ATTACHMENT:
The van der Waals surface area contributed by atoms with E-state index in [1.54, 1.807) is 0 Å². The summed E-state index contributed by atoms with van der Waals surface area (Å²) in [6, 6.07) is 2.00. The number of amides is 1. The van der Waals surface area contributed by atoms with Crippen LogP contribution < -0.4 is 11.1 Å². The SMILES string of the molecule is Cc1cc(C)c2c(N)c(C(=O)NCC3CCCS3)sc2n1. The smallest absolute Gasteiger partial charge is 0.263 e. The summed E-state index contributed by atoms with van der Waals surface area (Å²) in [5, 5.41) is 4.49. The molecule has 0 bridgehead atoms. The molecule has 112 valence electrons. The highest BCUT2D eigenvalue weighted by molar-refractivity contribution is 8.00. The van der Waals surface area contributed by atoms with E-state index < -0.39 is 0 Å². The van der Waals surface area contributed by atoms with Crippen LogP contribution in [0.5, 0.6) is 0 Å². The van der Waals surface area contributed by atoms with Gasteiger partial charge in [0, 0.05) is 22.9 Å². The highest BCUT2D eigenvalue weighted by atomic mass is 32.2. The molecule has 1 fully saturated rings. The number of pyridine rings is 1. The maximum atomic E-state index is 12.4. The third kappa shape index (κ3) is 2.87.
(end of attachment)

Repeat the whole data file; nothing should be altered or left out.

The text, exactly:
The van der Waals surface area contributed by atoms with E-state index in [1.54, 1.807) is 0 Å². The summed E-state index contributed by atoms with van der Waals surface area (Å²) in [6, 6.07) is 2.00. The number of amides is 1. The van der Waals surface area contributed by atoms with Crippen LogP contribution < -0.4 is 11.1 Å². The SMILES string of the molecule is Cc1cc(C)c2c(N)c(C(=O)NCC3CCCS3)sc2n1. The smallest absolute Gasteiger partial charge is 0.263 e. The summed E-state index contributed by atoms with van der Waals surface area (Å²) in [5, 5.41) is 4.49. The molecule has 0 bridgehead atoms. The molecule has 112 valence electrons. The highest BCUT2D eigenvalue weighted by molar-refractivity contribution is 8.00. The van der Waals surface area contributed by atoms with E-state index < -0.39 is 0 Å². The van der Waals surface area contributed by atoms with Crippen LogP contribution in [0.5, 0.6) is 0 Å². The van der Waals surface area contributed by atoms with Gasteiger partial charge in [0, 0.05) is 22.9 Å². The highest BCUT2D eigenvalue weighted by atomic mass is 32.2. The molecule has 1 fully saturated rings. The number of pyridine rings is 1. The maximum atomic E-state index is 12.4. The third kappa shape index (κ3) is 2.87.